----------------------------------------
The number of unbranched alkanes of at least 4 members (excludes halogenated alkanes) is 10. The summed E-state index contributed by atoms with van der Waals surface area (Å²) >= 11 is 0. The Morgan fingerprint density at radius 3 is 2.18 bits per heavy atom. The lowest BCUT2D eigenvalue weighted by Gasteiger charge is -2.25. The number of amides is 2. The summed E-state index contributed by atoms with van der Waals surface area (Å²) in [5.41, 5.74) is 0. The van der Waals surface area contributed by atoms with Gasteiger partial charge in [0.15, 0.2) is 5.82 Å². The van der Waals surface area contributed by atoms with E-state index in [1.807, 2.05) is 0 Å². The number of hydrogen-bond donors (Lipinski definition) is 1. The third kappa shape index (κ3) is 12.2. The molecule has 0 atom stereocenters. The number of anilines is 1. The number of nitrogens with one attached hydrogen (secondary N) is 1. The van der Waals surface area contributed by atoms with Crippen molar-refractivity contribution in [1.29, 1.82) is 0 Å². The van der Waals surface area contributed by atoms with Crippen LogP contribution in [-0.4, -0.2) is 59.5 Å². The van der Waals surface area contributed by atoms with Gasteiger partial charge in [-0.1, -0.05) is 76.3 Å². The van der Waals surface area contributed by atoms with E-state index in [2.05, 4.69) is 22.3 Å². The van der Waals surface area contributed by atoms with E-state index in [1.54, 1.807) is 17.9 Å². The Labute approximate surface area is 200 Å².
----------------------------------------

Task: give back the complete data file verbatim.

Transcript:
The number of unbranched alkanes of at least 4 members (excludes halogenated alkanes) is 10. The summed E-state index contributed by atoms with van der Waals surface area (Å²) >= 11 is 0. The Morgan fingerprint density at radius 3 is 2.18 bits per heavy atom. The lowest BCUT2D eigenvalue weighted by Gasteiger charge is -2.25. The number of amides is 2. The summed E-state index contributed by atoms with van der Waals surface area (Å²) in [5.41, 5.74) is 0. The van der Waals surface area contributed by atoms with Gasteiger partial charge in [0.15, 0.2) is 5.82 Å². The van der Waals surface area contributed by atoms with E-state index in [1.807, 2.05) is 0 Å². The number of hydrogen-bond donors (Lipinski definition) is 1. The third kappa shape index (κ3) is 12.2. The molecule has 0 atom stereocenters. The number of anilines is 1. The number of nitrogens with one attached hydrogen (secondary N) is 1. The van der Waals surface area contributed by atoms with Crippen molar-refractivity contribution in [1.29, 1.82) is 0 Å². The van der Waals surface area contributed by atoms with Crippen LogP contribution in [-0.4, -0.2) is 59.5 Å². The van der Waals surface area contributed by atoms with Gasteiger partial charge in [-0.1, -0.05) is 76.3 Å². The van der Waals surface area contributed by atoms with E-state index in [2.05, 4.69) is 22.3 Å². The van der Waals surface area contributed by atoms with E-state index in [1.54, 1.807) is 17.9 Å². The Labute approximate surface area is 200 Å².